‘He’s the best-natured little man in existence, if you manage him properly,’ said Mr. Septimus Hicks. ‘Tell him not to mention it to his wife, and assure him she won’t mind it, and he’ll do it directly. My marriage is to be a secret one, on account of the mother and my father; therefore he must be enjoined to secrecy.’
A small double knock, like a presumptuous single one, was that instant heard at the street-door. It was Tibbs; it could be no one else; for no one else occupied five minutes in rubbing his shoes. He had been out to pay the baker’s bill.
‘Mr. Tibbs,’ called Mr. Calton in a very bland tone, looking over the banisters.
‘Sir!’ replied he of the dirty face.
‘Will you have the kindness to step up-stairs for a moment?’
‘Certainly, sir,’ said Tibbs, delighted to be taken notice of. The bedroom-door was carefully closed, and Tibbs, having put his hat on the floor (as most timid men do), and been accommodated with a seat, looked as astounded as if he were suddenly summoned before the familiars of the Inquisition.
‘A rather unpleasant occurrence, Mr. Tibbs,’ said Calton, in a very portentous manner, ‘obliges me to consult you, and to beg you will not communicate what I am about to say, to your wife.’
Tibbs acquiesced, wondering in his own mind what the deuce the other could have done, and imagining that at least he must have broken the best decanters.
Mr. Calton resumed; ‘I am placed, Mr. Tibbs, in rather an unpleasant situation.’
Tibbs looked at Mr. Septimus Hicks, as if he thought Mr. H.’s being in the immediate vicinity of his fellow-boarder might constitute the unpleasantness of his situation; but as he did not exactly know what to say, he merely ejaculated the monosyllable ‘Lor!’
‘Now,’ continued the knocker, ‘let me beg you will exhibit no manifestations of surprise, which may be overheard by the domestics, when I tell you—command your feelings of astonishment—that two inmates of this house intend to be married to-morrow morning.’ And he drew back his chair, several feet, to perceive the effect of the unlooked-for announcement.
If Tibbs had rushed from the room, staggered down-stairs, and fainted in the passage—if he had instantaneously jumped out of the window into the mews behind the house, in an agony of surprise—his behaviour would have been much less inexplicable to Mr. Calton than it was, when he put his hands into his inexpressible-pockets, and said with a half-chuckle, ‘Just so.’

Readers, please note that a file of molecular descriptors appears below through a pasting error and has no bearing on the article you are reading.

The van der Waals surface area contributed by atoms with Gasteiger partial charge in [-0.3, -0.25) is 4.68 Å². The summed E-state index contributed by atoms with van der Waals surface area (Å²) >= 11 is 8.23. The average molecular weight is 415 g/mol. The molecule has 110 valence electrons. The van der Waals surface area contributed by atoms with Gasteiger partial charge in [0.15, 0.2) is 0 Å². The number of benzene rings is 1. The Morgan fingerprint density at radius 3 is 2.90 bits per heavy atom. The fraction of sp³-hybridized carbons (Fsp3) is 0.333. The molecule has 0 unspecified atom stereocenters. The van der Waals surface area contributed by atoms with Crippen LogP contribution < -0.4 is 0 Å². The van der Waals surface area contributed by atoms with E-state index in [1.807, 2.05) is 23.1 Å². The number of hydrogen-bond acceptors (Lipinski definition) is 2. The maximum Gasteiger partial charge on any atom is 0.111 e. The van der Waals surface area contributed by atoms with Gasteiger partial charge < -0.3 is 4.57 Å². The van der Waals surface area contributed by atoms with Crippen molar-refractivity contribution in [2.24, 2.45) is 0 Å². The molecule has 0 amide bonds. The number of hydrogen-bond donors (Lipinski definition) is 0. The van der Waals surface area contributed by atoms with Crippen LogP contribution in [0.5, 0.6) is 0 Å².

‘You are not surprised, Mr. Tibbs?’ inquired Mr. Calton.
‘Bless you, no, sir,’ returned Tibbs; ‘after all, its very natural. When two young people get together, you know—’
‘Certainly, certainly,’ said Calton, with an indescribable air of self-satisfaction.
‘You don’t think it’s at all an out-of-the-way affair then?’ asked Mr. Septimus Hicks, who had watched the countenance of Tibbs in mute astonishment.
‘No, sir,’ replied Tibbs; ‘I was just the same at his age.’ He actually smiled when he said this.
‘How devilish well I must carry my years!’ thought the delighted old beau, knowing he was at least ten years older than Tibbs at that moment.
‘Well, then, to come to the point at once,’ he continued, ‘I have to ask you whether you will object to act as father on the occasion?’
‘Certainly not,’ replied Tibbs; still without evincing an atom of surprise.
‘You will not?’
‘Decidedly not,’ reiterated Tibbs, still as calm as a pot of porter with the head off.
Mr. Calton seized the hand of the petticoat-governed little man, and vowed eternal friendship from that hour. Hicks, who was all admiration and surprise, did the same.
‘Now, confess,’ asked Mr. Calton of Tibbs, as he picked up his hat, ‘were you not a little surprised?’
‘I b’lieve you!’ replied that illustrious person, holding up one hand; ‘I b’lieve you! When I first heard of it.’
‘So sudden,’ said Septimus Hicks.
‘So strange to ask me, you know,’ said Tibbs.
‘So odd altogether!’ said the superannuated love-maker; and then all three laughed.
‘I say,’ said Tibbs, shutting the door which he had previously opened, and giving full vent to a hitherto corked-up giggle, ‘what bothers me is, what will his father say?’
Mr. Septimus Hicks looked at Mr. Calton.
‘Yes; but the best of it is,’ said the latter, giggling in his turn, ‘I haven’t got a father—he! he! he!’
‘You haven’t got a father. No; but he has,’ said Tibbs.